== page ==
Rainfall

Moving cars & rainfall

Print edition : January 10, 2014

A car being tested under a rain simulator. Photo: ww.ikg.uni-hannover.de/Daniel Fitzner

DRIVERS on a rainy day regulate the speed of their windshield wipers according to rain intensity: faster in heavy rain and slower in light rain. This simple observation inspired researchers from the University of Hanover in Germany to come up with “RainCars”, an initiative that aims to use GPS (Global Positioning System)-equipped moving cars as devices to measure rainfall. The results of the project were published in Hydrology and Earth System Sciences.

Conventional rain gauges are often distributed too sparsely to capture much of the rainfall variation across different parts of a region. “If moving cars could be used to measure rainfall, the network density could be improved dramatically,” explained Uwe Haberlandt, the project leader. In a laboratory equipped with a rain simulator, the researchers were able to put their idea to test. They placed cars with different wiper systems under a rain machine, which uses a sprinkler irrigation system with adjustable nozzles to simulate light to heavy rain, to find out exactly how wiper speed relates to rainfall intensity.

“The experiments have shown that the front visibility is a good indicator for rainfall intensity,” said Ehsan Rabiei, the paper’s lead author. The team used the rain machine to test the optical sensors that are installed in many modern cars to automate wipers. The sensors use a system of infrared laser beams that detect when drops of rain accumulate on the surface of the device. Each sensor reading corresponds to a specific amount of water, with more frequent readings corresponding to more intense rainfall. “The optical sensors measure the rain on the windshield in a more direct and continuous manner, so, currently, they would be the better choice for rain sensors in cars [than manually controlled wipers],” said Haberlandt.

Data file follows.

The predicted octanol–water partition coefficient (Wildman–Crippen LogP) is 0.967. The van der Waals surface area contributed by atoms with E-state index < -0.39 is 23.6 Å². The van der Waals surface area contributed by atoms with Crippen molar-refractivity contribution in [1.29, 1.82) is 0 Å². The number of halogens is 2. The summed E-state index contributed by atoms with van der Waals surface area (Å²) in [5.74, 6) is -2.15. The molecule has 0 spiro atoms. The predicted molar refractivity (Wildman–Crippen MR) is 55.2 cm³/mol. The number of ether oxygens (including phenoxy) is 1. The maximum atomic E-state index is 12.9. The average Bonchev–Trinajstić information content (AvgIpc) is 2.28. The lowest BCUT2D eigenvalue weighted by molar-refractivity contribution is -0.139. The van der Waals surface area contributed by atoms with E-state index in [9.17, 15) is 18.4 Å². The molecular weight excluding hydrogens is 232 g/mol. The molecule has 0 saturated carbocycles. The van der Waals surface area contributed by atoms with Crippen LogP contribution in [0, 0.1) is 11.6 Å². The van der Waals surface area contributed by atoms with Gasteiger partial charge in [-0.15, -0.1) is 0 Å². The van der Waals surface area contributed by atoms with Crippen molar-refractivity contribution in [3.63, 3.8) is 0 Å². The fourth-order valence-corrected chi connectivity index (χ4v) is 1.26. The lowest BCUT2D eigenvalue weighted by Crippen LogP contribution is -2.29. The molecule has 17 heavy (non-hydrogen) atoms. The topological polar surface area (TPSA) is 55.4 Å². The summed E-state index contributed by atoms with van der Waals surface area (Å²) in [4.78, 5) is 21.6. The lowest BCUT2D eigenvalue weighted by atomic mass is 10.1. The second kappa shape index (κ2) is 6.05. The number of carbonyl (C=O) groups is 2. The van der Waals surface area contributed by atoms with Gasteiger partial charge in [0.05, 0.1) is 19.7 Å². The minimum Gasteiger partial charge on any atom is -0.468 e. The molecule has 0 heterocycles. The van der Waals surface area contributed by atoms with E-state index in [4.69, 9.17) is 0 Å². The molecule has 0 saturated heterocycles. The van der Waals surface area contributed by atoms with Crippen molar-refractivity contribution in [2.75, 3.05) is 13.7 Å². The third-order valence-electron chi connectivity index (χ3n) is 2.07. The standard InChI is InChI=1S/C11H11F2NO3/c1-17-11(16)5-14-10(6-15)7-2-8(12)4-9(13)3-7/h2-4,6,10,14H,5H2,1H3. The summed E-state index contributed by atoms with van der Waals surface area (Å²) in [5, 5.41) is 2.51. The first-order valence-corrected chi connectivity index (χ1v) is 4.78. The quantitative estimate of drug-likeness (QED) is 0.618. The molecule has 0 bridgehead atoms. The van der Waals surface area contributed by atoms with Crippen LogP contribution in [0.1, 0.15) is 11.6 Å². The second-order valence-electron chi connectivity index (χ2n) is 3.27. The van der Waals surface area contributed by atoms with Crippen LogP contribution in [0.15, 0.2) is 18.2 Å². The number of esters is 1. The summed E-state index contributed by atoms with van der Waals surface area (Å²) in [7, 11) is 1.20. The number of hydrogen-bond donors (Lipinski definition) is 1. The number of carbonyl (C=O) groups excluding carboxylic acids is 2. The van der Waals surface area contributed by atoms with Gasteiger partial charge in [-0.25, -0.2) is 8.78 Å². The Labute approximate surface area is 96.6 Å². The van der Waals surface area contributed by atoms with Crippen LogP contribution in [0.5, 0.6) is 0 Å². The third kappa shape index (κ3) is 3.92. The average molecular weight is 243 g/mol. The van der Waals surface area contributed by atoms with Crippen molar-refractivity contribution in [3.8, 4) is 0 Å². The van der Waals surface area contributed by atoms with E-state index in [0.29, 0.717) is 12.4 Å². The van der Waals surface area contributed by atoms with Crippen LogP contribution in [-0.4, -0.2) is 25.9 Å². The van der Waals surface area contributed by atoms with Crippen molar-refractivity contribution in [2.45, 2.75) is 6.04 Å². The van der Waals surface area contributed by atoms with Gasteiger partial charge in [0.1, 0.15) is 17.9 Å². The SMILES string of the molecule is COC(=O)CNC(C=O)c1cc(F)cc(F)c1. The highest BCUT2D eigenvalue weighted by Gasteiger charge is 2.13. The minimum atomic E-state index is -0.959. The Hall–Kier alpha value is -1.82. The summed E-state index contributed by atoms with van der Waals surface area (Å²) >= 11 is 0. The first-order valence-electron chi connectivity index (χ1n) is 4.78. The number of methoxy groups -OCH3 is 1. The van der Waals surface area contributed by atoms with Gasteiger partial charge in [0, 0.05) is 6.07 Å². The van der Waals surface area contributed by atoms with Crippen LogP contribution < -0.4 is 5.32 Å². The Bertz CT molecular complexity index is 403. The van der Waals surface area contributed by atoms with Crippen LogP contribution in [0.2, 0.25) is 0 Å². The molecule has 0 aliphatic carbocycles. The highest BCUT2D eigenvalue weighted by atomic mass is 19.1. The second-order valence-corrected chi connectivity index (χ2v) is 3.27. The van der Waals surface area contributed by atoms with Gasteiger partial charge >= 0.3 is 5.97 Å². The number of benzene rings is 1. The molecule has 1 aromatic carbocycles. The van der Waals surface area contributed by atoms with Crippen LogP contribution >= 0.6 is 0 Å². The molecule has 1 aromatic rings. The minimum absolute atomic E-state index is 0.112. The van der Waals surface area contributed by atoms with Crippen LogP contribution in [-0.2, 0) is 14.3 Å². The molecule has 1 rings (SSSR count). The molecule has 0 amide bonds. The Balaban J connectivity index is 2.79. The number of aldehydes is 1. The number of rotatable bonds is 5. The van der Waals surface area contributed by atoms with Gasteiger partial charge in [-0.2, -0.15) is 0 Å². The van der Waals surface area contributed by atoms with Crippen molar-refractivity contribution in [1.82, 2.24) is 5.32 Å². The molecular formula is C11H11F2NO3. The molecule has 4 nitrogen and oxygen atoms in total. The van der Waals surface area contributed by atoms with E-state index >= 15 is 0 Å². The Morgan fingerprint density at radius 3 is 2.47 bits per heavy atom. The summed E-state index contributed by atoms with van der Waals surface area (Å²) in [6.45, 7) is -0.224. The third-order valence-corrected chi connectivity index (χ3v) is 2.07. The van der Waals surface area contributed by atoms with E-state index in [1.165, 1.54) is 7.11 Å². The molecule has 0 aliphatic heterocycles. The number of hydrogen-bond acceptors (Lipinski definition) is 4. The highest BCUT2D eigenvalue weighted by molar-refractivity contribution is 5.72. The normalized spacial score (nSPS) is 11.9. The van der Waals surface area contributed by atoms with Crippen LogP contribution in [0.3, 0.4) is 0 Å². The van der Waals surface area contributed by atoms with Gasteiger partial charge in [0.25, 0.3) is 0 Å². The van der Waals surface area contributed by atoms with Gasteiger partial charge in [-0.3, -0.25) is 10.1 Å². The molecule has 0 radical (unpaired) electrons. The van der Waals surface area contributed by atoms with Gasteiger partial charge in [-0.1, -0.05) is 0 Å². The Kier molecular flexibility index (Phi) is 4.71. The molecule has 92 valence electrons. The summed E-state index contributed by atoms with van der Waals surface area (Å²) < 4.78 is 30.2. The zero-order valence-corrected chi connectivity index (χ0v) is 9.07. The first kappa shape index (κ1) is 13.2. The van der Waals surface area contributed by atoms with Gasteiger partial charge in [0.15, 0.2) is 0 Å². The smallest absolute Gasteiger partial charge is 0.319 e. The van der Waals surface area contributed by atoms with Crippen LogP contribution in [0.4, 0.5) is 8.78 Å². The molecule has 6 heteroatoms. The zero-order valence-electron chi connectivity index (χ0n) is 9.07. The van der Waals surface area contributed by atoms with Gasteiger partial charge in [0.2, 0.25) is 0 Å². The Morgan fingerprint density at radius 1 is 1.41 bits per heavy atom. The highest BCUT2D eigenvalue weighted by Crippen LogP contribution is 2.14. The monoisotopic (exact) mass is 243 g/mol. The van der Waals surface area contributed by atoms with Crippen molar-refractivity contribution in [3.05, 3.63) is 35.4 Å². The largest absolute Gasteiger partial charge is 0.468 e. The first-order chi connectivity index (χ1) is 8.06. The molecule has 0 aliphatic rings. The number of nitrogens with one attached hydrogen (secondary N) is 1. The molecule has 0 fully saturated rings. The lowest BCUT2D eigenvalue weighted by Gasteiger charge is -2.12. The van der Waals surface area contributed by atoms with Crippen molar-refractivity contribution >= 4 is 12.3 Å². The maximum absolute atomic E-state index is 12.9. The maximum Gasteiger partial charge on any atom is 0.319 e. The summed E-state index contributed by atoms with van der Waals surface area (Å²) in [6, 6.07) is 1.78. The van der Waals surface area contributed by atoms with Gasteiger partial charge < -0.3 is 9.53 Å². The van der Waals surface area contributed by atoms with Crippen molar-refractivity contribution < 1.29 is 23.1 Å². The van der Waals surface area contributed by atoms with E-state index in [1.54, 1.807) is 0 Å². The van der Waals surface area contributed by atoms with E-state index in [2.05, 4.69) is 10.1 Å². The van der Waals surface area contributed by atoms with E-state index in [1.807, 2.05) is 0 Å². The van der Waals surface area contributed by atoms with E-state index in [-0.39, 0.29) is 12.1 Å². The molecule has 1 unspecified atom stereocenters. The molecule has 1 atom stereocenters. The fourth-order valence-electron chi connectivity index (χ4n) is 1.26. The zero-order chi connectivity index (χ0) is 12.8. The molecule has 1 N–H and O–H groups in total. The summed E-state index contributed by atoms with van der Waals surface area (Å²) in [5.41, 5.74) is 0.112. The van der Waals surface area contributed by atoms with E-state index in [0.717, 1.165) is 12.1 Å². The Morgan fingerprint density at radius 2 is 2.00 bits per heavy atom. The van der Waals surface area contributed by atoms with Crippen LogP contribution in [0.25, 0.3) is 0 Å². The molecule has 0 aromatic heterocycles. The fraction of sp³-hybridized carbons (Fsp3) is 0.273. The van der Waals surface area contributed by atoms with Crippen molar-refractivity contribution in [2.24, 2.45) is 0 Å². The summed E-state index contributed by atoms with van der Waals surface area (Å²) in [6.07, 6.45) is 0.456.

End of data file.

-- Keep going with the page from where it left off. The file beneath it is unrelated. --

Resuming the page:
The experiments were carried out in an ideal and controlled environment. However, car speed and other factors, such as wind, spray from other cars, and shielding trees, can alter the rain measurements. “The value of using moving cars to measure rainfall is not about a higher accuracy of rainfall measurements but about a much higher number of measurement points,” clarified Haberlandt. In a paper three years ago, two of the team members showed that a high number of less accurate rain gauges gave more reliable rainfall readings than a low number of very accurate devices. The researchers are already working on field experiments using cars to measure real rainfall in and around the city of Hanover. “There are some volunteers, a taxi company and a car company involved in the field experiments.”

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